Getting an Ostomy was my only choice. Though it was the best choice! 

Social situations? I haven't had a single issue. Other than maybe my bag showed from the bottom of my shirt. Not a big deal at all. I have a great support system and not one person I talked to yet was negative towards my Ostomy. The best thing to do, I think at least, is just be open about it! Be funny about it! Give your Stoma a name. (Mine is Stanley. Stanley the Stoma.) I'll be out with my family, who of course is supportive. Sometimes Stanley is a little bit loud, so we just laugh. If I'm out with my friend? No big deal, half the time they just don't say anything.


If anything, I think people are interested. This ostomy bag gave me back my life. The only issue I have? Being re-introduced back into the world, not knowing how to tackle it. One step at a time and one day at a time.


Don't be ashamed by your ostomy, it's a part of who you are. If people can't except that, then that's their loss! Show that Osto-Pride off!

Posted: Tue Aug 16, 2016 5:08 pm

I'm 26 and had colostomy all of my life. Sadly school was a nightmare and my adult life hasn't been much better. 


My my opinion on being this age range with a colostomy is that making friends/starting relationships is extremely difficult, for me anyway. 

  Past Member
Posted: Thu Aug 18, 2016 12:27 pm

I feel the same way at the minute Jonny to be honest. It's hard, one of my goals is to get the courage to go to a music fest abroad but I'm a long way from that at the moment!

Posted: Thu Aug 18, 2016 1:10 pm

Hey LookingGlass, thanks for the reply. 

Yeah I feel like it takes a lot of courage to be able to get back into doing things like that, or simply trying them in the first place. Sadly, although I've had mine all my life, it's given me terrible social anxiety and pretty much stopped my social life. Hence why I'm here on this forum. 


Hopefully one day things will work out for us all! 

Posted: Fri Aug 19, 2016 1:23 am

You've proved your worth up to this point, undeniable, wisdom now and previous is inevitable, you didn't ask for it and you've survived it, the planet owns these bodies, they are just a vehicle, we are different/unique/innocent/solvers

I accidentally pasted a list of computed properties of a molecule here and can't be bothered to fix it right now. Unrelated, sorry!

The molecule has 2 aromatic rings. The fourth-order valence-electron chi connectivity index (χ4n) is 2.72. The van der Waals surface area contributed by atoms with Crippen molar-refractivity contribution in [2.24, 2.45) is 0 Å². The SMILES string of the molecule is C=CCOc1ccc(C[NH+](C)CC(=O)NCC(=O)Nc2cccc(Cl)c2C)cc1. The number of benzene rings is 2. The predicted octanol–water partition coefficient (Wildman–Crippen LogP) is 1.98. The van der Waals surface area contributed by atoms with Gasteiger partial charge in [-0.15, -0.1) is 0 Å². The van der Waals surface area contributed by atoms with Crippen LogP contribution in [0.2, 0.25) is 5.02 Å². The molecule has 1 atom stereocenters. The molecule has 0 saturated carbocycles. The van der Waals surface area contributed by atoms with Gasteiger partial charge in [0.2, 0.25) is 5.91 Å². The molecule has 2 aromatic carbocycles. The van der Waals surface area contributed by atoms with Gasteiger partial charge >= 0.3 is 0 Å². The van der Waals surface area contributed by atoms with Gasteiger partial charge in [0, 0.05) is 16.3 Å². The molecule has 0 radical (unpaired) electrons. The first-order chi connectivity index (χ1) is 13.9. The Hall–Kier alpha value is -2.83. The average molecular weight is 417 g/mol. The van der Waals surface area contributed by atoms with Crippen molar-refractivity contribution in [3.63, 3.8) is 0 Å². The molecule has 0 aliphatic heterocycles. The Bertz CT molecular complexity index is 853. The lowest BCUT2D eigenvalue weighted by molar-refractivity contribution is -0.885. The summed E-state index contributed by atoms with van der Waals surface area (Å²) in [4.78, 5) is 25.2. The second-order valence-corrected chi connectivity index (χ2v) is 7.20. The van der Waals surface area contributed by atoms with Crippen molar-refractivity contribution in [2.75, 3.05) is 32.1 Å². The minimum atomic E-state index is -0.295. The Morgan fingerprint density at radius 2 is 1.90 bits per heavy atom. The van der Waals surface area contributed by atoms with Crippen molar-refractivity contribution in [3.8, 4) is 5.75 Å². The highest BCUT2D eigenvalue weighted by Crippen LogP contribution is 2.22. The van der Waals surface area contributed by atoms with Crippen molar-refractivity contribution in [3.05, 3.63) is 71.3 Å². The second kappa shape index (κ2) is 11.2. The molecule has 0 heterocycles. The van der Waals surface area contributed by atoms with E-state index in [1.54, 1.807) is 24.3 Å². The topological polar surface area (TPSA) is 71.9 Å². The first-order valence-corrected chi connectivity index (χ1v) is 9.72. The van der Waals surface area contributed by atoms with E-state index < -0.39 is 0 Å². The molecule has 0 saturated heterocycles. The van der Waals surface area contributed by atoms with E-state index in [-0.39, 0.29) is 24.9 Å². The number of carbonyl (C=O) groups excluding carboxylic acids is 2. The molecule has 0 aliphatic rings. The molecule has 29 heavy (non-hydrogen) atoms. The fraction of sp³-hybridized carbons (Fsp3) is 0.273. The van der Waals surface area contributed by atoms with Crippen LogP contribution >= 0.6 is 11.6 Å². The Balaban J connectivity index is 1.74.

Past Member
Posted: Thu Aug 25, 2016 9:53 pm

I'm 24, and like Jonny I've had my colostomy my entire life. I'm also starting school! What are you studying? It's safe to say I'm a little more than was okay for me growing up, I was homeschooled some, but when I went to regualr school I didn't have a whole lot of problems, just don't ask about the one time in Biology laughing. The one mistake I feel like I made though was not telling anyone about my colostomy, I always felt like I had to hide it, which held me back from going out and doing things with friends because I was worried I'd leak. I've made a promise to myself though that I won't do that again, if anyone asks now I hope I'll have the courage to tell them about it. The thought of that terrifies me, but it's something I feel like I need to do. 


Jonny, I know what you mean about anxiety, I'm a naturally shy person anyway, throw in a colostomy and you have a recipe for disaster haha... For the past few years I've pretty much had no social life either but I've come to realize though in the past few months that I need to get back out there, life is too short to sit at home worrying about what others might think. I owe it to myself to put myself out there and live a life I deserve. I hope you'll do the same! 

Posted: Fri Aug 26, 2016 6:41 am

Thanks for your reply! I feel happier I'm not the only one in this situation! How are you coping now? Do you have a good set of friends? Sadly this is my biggest problem right now. I'm 26 and still struggling to find my place. 

Posted: Sun Nov 05, 2017 9:28 pm


I had my ileostomy surgery in 1976 (I was 1Cool. 6 weeks later I was off to college - it  was to far away to come home on weekends, so I was really on my own. I was very unsure of myself that first year.  But what I've come to realize my dorm- rates were understanding and respected my uncertainty.  I've come to realize realize my biggest fears were internal, but folks my own age were more it's no big deal.  They knew me as a person and the ostomy bit was peripheral.  Later because I wasn't embarrassed others were not either.  Whether being friends, dating, .....   I'll be frank there is a struggle for a time to become comfortable and certain of yourself, but can happen if you just let it.  I think we have to realize this is something that just happened and it is a surgery that did save my life.  The decision for most people is stark and living with an ostomy is a lot better than the alternative.  I've been in a partnered relationship for 20+ years.  I'm not your age, but I once was and I remember what it was like.  My best thoughts and wishes and I hope this is useful.


Mike q


Shoot me a note whenever you would like.

Posted: Tue Nov 14, 2017 5:09 am

I am 31 never had it